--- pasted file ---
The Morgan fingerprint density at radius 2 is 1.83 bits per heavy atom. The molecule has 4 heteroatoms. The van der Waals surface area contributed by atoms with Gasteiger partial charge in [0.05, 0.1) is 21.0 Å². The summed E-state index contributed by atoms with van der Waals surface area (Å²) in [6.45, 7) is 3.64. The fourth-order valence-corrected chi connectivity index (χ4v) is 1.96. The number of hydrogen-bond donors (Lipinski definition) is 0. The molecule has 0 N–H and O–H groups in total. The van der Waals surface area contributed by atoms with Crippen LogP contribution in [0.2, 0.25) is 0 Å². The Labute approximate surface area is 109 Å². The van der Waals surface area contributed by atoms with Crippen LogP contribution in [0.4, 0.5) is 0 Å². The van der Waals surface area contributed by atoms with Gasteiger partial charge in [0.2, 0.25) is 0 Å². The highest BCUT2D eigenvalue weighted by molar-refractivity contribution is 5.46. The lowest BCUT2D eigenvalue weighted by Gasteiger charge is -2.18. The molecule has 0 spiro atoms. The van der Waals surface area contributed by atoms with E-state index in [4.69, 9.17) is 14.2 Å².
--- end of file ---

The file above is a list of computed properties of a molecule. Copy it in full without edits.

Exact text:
The Morgan fingerprint density at radius 2 is 1.83 bits per heavy atom. The molecule has 4 heteroatoms. The van der Waals surface area contributed by atoms with Gasteiger partial charge in [0.05, 0.1) is 21.0 Å². The summed E-state index contributed by atoms with van der Waals surface area (Å²) in [6.45, 7) is 3.64. The fourth-order valence-corrected chi connectivity index (χ4v) is 1.96. The number of hydrogen-bond donors (Lipinski definition) is 0. The molecule has 0 N–H and O–H groups in total. The van der Waals surface area contributed by atoms with Crippen LogP contribution in [0.2, 0.25) is 0 Å². The Labute approximate surface area is 109 Å². The van der Waals surface area contributed by atoms with Crippen LogP contribution in [0.4, 0.5) is 0 Å². The van der Waals surface area contributed by atoms with Gasteiger partial charge in [0.2, 0.25) is 0 Å². The highest BCUT2D eigenvalue weighted by molar-refractivity contribution is 5.46. The lowest BCUT2D eigenvalue weighted by Gasteiger charge is -2.18. The molecule has 0 spiro atoms. The van der Waals surface area contributed by atoms with E-state index in [4.69, 9.17) is 14.2 Å².